Contributing photographer Michael Kaynard of Charleston sent along this photo of a big, old gun that’s located somewhere in South Carolina.  But where?  Have you seen it?  Send your best guess – plus your name and hometown – to  In the subject line, write: “Mystery Photo guess.”

Last issue’s mystery

The Jan. 16 mystery, “Cloudy bridge,” is a photo of Edmund Pettus Bridge in Selma, Ala.  It may be, as sleuth George Graf wrote, the most famous bridge in the nation’s civil rights struggle.

Others who correctly identified the bridge were Elizabeth P. Stevens of Montgomery, Ala.; Susan Breslin of Folly Beach; Montez Martin of Charleston; Chuck Boyd of Hanahan; and Tom Tindall of Edisto Beach.  [If you don’t see your name in this list, we apologize.  We had some technical issues last week and fear we missed some emails from readers.]

Tindall provided much more context in this summary from Wikipedia:  :The mystery photo is of the Edmund Pettus Bridge that carries U.S. Route 80 Business (US 80 Bus.) across the Alabama River in Selma, Alabama. Built in 1940, it is named after Edmund Winston Pettus, a former Confederate brigadier general, U.S. Senator from Alabama, and Grand Dragon of the Alabama Ku Klux Klan. The bridge is a steel through arch bridge with a central span of 250 feet (76 m). There are nine large concrete arches supporting the bridge and roadway on the east side.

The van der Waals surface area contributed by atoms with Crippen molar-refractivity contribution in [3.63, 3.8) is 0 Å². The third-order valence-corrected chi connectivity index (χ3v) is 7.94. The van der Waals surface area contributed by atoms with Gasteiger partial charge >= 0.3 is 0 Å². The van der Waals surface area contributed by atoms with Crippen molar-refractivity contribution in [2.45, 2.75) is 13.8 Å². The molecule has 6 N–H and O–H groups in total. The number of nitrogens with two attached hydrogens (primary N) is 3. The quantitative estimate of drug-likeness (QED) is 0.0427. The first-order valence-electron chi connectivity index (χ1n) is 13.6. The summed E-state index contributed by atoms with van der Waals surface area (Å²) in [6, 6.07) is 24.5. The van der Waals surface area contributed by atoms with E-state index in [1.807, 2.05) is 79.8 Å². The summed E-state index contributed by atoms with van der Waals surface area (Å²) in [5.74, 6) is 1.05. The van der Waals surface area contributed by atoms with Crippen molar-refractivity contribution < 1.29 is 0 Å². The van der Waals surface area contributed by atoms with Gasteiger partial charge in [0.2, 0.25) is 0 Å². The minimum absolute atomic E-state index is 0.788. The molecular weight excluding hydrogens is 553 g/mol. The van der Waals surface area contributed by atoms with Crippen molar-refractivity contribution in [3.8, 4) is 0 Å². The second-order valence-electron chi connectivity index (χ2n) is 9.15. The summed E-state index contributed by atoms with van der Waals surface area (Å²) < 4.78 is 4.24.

“In 1965 voting rights for African Americans were a contentious issue. In Selma, Alabama, voting rolls were 99% White and 1% African American, while the 1960 Census found that the population of Alabama was 30% nonwhite.

“On March 7, 1965, armed police attacked peaceful civil rights demonstrators attempting to march to the state capital of Montgomery in an incident that became known as Bloody Sunday. Because of the design of the bridge, the protesters were unable to see the police officers on the east side of the bridge until after they had reached the top of the bridge in the center. Despite the danger ahead, the protesters continued marching. The armed police attacked Civil Rights Movement demonstrators with billy clubs and tear gas as they were attempting to continue the march to the state capital.

“Televised images of the brutal attack presented Americans and international audiences with horrifying images of marchers left bloodied and severely injured and roused support for the Selma Voting Rights Movement. In all, 17 marchers were hospitalized and 50 treated for lesser injuries; the day soon became known as “Bloody Sunday” within the African American community.  The bridge was declared a National Historic Landmark on March 11, 2013.

  • Send us a mystery:  If you have a photo that you believe will stump readers, send it along (but make sure to tell us what it is because it may stump us too!)   Send it along to

Comments are closed.